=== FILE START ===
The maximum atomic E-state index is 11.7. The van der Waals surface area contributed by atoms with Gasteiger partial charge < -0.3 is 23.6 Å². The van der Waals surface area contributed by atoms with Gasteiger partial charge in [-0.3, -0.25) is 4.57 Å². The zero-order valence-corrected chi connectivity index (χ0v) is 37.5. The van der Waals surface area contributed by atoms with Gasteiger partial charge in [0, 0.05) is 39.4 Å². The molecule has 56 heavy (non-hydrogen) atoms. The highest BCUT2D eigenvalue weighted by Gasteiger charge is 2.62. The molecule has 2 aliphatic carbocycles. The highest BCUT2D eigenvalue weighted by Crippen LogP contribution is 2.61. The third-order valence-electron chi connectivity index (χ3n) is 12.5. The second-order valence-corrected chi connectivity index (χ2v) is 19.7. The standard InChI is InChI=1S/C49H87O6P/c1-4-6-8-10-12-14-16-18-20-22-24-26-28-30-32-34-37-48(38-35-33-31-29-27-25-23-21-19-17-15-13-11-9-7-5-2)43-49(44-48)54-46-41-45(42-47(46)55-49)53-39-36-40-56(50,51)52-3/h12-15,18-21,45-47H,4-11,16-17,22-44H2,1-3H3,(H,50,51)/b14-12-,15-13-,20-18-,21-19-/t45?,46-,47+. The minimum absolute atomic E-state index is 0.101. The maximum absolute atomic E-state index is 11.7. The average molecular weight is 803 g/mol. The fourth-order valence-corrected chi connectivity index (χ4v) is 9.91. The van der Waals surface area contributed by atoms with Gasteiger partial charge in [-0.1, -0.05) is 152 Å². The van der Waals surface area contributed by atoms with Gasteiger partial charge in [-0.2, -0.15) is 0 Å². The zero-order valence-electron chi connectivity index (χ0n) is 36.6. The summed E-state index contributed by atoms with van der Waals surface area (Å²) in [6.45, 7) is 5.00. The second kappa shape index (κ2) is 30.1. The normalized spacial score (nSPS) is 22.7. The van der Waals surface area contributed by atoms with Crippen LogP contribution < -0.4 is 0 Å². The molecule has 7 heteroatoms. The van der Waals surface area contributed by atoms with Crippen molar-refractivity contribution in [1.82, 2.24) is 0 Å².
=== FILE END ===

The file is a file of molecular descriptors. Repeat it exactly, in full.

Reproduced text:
The maximum atomic E-state index is 11.7. The van der Waals surface area contributed by atoms with Gasteiger partial charge < -0.3 is 23.6 Å². The van der Waals surface area contributed by atoms with Gasteiger partial charge in [-0.3, -0.25) is 4.57 Å². The zero-order valence-corrected chi connectivity index (χ0v) is 37.5. The van der Waals surface area contributed by atoms with Gasteiger partial charge in [0, 0.05) is 39.4 Å². The molecule has 56 heavy (non-hydrogen) atoms. The highest BCUT2D eigenvalue weighted by Gasteiger charge is 2.62. The molecule has 2 aliphatic carbocycles. The highest BCUT2D eigenvalue weighted by Crippen LogP contribution is 2.61. The third-order valence-electron chi connectivity index (χ3n) is 12.5. The second-order valence-corrected chi connectivity index (χ2v) is 19.7. The standard InChI is InChI=1S/C49H87O6P/c1-4-6-8-10-12-14-16-18-20-22-24-26-28-30-32-34-37-48(38-35-33-31-29-27-25-23-21-19-17-15-13-11-9-7-5-2)43-49(44-48)54-46-41-45(42-47(46)55-49)53-39-36-40-56(50,51)52-3/h12-15,18-21,45-47H,4-11,16-17,22-44H2,1-3H3,(H,50,51)/b14-12-,15-13-,20-18-,21-19-/t45?,46-,47+. The minimum absolute atomic E-state index is 0.101. The maximum absolute atomic E-state index is 11.7. The average molecular weight is 803 g/mol. The fourth-order valence-corrected chi connectivity index (χ4v) is 9.91. The van der Waals surface area contributed by atoms with Gasteiger partial charge in [-0.1, -0.05) is 152 Å². The van der Waals surface area contributed by atoms with Gasteiger partial charge in [-0.2, -0.15) is 0 Å². The zero-order valence-electron chi connectivity index (χ0n) is 36.6. The summed E-state index contributed by atoms with van der Waals surface area (Å²) in [6.45, 7) is 5.00. The second kappa shape index (κ2) is 30.1. The normalized spacial score (nSPS) is 22.7. The van der Waals surface area contributed by atoms with Crippen LogP contribution < -0.4 is 0 Å². The molecule has 7 heteroatoms. The van der Waals surface area contributed by atoms with Crippen molar-refractivity contribution in [1.82, 2.24) is 0 Å².